In a previous post, I expressed my disappointment in the music that’s being marketed here in the United States; namely Hip Hop and Trap&B (formerly known as R&B). It feels like the industry’s primary goal nowadays is to promote degeneracy and socially engineer the masses, particularly young people, to take pride in it. But there is a genre of music throughout the western hemisphere that still gets my attention and respect, mainly due to its fun-loving messages and sound. And that’s Afro-Caribbean music.
According to Enciclopedia De Puerto Rico, Afro-Caribbean rhythms are a product of various human movements; the first being a combination of the experiences of Africans and their descendants on the Iberian Peninsula beginning in 711, which brought them into contact with Central Europeans and West Africans (who had the most profound impact on the music). The development of the slave trade from that region fed the neo-African and mixed-race cultures that were born and developed on both sides of the Atlantic. The first music of the mix-raced people and cultures was the Afro-Andalusian songbook, which was brought over to the Americas after 1492 by the sailors and first settlers.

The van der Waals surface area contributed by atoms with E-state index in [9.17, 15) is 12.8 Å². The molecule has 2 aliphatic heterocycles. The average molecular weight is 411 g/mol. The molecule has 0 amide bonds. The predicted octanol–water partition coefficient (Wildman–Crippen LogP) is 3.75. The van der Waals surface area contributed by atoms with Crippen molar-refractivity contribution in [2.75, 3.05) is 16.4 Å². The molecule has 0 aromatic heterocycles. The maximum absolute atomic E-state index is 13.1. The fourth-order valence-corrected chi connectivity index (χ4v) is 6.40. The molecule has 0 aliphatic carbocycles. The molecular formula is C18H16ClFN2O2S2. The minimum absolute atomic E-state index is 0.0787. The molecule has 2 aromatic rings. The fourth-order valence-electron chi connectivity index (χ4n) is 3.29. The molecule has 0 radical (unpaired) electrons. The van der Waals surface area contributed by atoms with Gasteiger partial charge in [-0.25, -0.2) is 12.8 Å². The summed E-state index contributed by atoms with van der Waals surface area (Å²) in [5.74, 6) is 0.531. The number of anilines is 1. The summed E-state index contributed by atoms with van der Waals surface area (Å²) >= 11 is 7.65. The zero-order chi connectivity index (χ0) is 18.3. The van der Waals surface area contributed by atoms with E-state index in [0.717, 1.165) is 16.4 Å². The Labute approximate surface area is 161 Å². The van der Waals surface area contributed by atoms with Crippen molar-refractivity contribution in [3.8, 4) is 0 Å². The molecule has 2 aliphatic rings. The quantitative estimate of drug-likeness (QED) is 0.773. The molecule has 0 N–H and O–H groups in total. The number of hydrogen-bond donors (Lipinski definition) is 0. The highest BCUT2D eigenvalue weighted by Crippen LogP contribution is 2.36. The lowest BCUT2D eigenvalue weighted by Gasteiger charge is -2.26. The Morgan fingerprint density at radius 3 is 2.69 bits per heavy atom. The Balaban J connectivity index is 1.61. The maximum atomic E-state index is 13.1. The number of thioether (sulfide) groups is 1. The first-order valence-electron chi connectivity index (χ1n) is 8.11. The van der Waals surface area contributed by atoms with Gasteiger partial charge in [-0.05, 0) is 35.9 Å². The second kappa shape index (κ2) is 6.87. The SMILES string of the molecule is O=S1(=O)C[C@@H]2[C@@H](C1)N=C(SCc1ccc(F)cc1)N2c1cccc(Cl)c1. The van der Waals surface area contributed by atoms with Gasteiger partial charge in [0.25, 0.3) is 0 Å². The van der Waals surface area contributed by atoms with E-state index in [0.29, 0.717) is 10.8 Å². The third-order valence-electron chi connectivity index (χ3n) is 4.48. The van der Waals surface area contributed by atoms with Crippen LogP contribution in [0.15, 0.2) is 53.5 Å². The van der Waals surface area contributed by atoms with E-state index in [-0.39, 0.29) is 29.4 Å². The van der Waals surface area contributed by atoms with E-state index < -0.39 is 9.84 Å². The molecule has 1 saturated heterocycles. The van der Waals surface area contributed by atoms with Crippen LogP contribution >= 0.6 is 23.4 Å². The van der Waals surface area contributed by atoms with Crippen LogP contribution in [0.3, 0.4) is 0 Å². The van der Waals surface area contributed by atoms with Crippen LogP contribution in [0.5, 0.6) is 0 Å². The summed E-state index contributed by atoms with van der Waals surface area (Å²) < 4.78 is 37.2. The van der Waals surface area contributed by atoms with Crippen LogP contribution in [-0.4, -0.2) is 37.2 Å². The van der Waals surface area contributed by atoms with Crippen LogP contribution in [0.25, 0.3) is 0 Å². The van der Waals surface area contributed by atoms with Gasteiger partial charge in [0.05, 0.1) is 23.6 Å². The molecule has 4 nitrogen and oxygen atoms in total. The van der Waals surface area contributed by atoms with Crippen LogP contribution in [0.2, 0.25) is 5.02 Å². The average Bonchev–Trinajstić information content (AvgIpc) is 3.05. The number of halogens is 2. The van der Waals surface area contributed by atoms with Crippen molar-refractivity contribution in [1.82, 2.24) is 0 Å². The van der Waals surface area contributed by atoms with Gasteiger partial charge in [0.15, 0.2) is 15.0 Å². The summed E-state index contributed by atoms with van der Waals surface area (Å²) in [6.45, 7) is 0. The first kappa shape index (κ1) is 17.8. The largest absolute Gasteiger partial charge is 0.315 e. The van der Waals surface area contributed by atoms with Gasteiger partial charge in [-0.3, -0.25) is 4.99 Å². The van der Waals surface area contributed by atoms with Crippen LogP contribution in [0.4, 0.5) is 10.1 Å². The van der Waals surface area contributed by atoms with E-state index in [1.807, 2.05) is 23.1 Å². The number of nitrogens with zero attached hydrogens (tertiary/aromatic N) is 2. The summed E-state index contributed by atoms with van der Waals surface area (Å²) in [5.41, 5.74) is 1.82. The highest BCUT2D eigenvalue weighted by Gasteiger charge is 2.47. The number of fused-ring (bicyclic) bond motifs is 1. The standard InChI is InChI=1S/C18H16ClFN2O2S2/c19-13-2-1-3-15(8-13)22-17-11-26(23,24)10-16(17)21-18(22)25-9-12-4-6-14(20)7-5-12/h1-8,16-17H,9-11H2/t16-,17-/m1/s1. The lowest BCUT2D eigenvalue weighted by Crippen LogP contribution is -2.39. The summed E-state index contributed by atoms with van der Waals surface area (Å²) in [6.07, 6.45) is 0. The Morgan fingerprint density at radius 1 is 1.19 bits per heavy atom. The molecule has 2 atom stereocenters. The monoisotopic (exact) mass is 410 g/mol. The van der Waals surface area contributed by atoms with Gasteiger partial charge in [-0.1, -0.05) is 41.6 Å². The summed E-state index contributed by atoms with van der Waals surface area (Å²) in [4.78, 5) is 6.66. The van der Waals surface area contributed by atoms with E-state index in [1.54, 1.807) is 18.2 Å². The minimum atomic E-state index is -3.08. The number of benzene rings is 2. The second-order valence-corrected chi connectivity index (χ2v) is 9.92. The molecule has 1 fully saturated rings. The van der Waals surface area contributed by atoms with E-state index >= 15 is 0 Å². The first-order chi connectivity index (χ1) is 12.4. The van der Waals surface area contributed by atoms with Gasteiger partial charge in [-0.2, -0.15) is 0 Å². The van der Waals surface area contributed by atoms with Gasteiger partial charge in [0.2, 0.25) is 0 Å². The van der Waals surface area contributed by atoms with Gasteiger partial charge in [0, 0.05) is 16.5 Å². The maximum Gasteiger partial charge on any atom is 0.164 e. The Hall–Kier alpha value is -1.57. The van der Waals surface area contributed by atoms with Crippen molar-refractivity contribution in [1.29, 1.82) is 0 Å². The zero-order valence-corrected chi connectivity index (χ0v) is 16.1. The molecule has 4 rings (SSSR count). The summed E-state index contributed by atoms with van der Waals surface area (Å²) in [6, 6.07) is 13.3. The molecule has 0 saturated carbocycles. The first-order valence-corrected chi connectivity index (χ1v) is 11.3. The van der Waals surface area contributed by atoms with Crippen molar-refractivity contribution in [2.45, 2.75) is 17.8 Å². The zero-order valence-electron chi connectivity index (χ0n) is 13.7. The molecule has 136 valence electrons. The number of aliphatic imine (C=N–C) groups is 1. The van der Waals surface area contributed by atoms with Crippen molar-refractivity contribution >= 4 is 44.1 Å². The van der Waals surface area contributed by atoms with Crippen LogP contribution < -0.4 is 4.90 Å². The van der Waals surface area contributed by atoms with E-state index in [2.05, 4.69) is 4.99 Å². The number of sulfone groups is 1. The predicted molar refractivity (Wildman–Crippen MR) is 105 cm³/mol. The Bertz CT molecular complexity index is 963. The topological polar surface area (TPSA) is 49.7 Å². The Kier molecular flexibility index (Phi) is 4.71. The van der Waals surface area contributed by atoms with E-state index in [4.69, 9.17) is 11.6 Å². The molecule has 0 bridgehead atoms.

They advised that the drum plays a central role in the music; “as seen in the rhythms of the Bushee Negro (descendants of escaped African slaves) of French Guiana, the Regla de Ocha (Santeria) of Cuba, the religion of the Orishas or Chango in Trinidad and Tobago, the Revival Zion and Pocomania of Jamaica, up to the Garifunas of Guatemala, Honduras and Belize.” But the sound also includes string instruments “such as the harp in the jarocho music of Veracruz in Mexico, the Central American marimba tradition that extends to the currulao music of Buenaventura on the Pacific coast of Colombia and to concert music.” Some of the popular ones include Calypso, Soca, Ska, Reggae, and Junkanoo; which I happen to be a fan of.
Multiculturalism is rooted in the sound of the Caribbean, and the energy and creativity are on a whole other level. That’s the main reason why I enjoy the genre so much. If you have any additional information on Caribbean music and its history, feel free to comment below. But in the meantime, let’s vibe to some tunes.
Until Next Time…
Goitia, D. A. (2011, December 22). MUSIC OF THE AFRICAN DIASPORA IN THE CARIBBEAN. Retrieved August 3, 2018, from https://enciclopediapr.org/en/encyclopedia/music-of-the-african-diaspora-in-the-caribbean/
Caribbean Music. (n.d.). Retrieved August 3, 2018, from http://www.uky.edu/~cecilia/MUSIC/Caribbean/